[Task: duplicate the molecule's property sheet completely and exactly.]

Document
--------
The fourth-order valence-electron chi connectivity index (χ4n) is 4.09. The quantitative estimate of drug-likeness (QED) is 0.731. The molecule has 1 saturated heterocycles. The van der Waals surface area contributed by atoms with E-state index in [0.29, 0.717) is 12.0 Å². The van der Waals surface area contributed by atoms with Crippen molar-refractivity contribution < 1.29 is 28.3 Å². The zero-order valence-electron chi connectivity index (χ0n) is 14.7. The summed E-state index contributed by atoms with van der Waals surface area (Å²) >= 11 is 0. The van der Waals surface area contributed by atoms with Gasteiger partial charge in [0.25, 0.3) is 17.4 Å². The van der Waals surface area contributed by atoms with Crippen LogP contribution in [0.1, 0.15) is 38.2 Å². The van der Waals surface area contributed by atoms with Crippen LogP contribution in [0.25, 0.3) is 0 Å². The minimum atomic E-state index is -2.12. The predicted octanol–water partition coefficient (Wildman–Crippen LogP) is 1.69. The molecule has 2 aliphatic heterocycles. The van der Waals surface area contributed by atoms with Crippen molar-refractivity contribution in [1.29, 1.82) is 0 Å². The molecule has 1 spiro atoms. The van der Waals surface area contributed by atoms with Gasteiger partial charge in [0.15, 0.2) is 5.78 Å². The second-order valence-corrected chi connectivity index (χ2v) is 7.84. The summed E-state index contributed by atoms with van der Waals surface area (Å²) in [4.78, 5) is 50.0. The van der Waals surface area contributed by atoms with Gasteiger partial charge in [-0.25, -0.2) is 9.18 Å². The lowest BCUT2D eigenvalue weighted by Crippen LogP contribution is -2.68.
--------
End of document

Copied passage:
The fourth-order valence-electron chi connectivity index (χ4n) is 4.09. The quantitative estimate of drug-likeness (QED) is 0.731. The molecule has 1 saturated heterocycles. The van der Waals surface area contributed by atoms with E-state index in [0.29, 0.717) is 12.0 Å². The van der Waals surface area contributed by atoms with Crippen molar-refractivity contribution < 1.29 is 28.3 Å². The zero-order valence-electron chi connectivity index (χ0n) is 14.7. The summed E-state index contributed by atoms with van der Waals surface area (Å²) >= 11 is 0. The van der Waals surface area contributed by atoms with Gasteiger partial charge in [0.25, 0.3) is 17.4 Å². The van der Waals surface area contributed by atoms with Crippen LogP contribution in [0.1, 0.15) is 38.2 Å². The van der Waals surface area contributed by atoms with Crippen LogP contribution in [0.25, 0.3) is 0 Å². The minimum atomic E-state index is -2.12. The predicted octanol–water partition coefficient (Wildman–Crippen LogP) is 1.69. The molecule has 2 aliphatic heterocycles. The van der Waals surface area contributed by atoms with Crippen molar-refractivity contribution in [1.29, 1.82) is 0 Å². The molecule has 1 spiro atoms. The van der Waals surface area contributed by atoms with Gasteiger partial charge in [0.15, 0.2) is 5.78 Å². The second-order valence-corrected chi connectivity index (χ2v) is 7.84. The summed E-state index contributed by atoms with van der Waals surface area (Å²) in [4.78, 5) is 50.0. The van der Waals surface area contributed by atoms with Gasteiger partial charge in [-0.25, -0.2) is 9.18 Å². The lowest BCUT2D eigenvalue weighted by Crippen LogP contribution is -2.68.